Computers and the Transformation of Medical Knowledge Management, Dissemination, and Use: How “Knowledge Coupling” Tools Can Democratize Health Care

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Computer technologies offer the potential to transform how we manage, disseminate, and use available medical knowledge in the care of patients. By “coupling” medical knowledge with patient-specific findings the best available and medically-relevant knowledge can be brought to bear on individual patients’ problems. In so doing, clinical problem solving becomes transparent and patients can come to take a greater role in their own care. Further, “knowledge coupling” computer tools reduce our reliance on the human mind and its widely known and documented limitations. This paper describes the broad vision that knowledge coupling tools imply for health care, and describes how these tools have been successfully integrated and are routinely used in everyday clinical practice. Finally, the paper concludes by identifying several implications of the wider use of these tools for patient empowerment and for democratizing health care.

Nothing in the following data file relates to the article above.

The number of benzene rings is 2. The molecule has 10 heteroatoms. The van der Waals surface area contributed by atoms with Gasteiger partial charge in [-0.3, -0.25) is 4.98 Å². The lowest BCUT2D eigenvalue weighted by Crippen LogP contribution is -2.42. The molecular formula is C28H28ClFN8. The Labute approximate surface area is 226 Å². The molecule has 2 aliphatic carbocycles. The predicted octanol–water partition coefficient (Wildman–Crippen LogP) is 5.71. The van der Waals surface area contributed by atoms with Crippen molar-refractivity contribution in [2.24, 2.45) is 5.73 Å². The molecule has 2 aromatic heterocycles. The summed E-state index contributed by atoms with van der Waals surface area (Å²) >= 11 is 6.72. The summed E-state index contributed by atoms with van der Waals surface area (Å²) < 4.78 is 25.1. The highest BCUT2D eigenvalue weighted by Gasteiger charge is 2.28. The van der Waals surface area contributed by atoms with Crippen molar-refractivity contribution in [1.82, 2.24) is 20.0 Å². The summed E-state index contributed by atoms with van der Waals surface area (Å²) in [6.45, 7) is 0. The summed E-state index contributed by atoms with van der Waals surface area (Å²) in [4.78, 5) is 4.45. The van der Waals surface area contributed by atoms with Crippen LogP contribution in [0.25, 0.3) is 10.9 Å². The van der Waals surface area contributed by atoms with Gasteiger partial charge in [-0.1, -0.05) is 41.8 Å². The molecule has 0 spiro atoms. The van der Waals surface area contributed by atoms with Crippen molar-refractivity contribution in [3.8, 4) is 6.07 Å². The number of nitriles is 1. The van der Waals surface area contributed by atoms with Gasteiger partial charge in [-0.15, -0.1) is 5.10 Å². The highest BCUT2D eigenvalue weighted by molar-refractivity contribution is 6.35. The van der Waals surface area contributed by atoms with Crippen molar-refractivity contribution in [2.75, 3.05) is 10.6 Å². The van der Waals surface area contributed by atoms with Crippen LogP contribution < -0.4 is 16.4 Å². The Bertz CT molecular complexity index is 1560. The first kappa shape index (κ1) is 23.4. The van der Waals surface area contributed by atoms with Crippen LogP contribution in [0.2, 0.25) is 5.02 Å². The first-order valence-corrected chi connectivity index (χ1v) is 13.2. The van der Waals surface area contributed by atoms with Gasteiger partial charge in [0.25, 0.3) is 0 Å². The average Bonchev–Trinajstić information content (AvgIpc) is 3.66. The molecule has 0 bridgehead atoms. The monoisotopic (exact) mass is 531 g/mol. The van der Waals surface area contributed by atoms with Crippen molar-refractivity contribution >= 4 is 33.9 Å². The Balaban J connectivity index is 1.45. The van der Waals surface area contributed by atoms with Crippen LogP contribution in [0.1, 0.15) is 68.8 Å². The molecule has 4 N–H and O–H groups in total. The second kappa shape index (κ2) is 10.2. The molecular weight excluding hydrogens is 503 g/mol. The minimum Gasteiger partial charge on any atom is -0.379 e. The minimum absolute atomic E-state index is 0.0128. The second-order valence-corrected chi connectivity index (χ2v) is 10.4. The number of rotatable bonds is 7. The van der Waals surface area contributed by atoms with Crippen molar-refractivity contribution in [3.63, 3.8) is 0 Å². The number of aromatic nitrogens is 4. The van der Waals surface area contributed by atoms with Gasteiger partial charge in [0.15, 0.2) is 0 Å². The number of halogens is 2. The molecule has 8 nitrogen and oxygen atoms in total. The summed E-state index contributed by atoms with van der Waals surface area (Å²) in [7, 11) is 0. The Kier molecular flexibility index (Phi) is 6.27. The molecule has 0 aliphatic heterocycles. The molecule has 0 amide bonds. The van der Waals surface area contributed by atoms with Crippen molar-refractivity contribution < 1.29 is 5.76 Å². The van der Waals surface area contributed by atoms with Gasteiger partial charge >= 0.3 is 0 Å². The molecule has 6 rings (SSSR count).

Keywords: Health Care, Computer Technology, Clinical Decision Making, Knowledge Coupling, Patient Empowerment
Stream: Natural, Environmental and Health Sciences
Presentation Type: Paper Presentation in English
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Dr. Robert Weaver

Professor, Health Sciences, University of Ontario Institute of Technology
Oshawa, Ontario, Canada

Robert Weaver is a Sociologist and Professor of Health Sciences at the University of Ontario Institute of Technology. Professor Weaver has examined various approaches to computerized decision support, and the processes that affect the development, adoption, and implementation of computerized decision support systems. For several years he has studied the “knowledge coupling” approach that offers the potential to radically transform how medical knowledge is used, how practitioners are trained, how clinical decisions are made and, ultimately, who makes them. He is currently exploring how these tools are integrated into primary care practice and their implications for patient care and patient empowerment.

Ref: I08P0211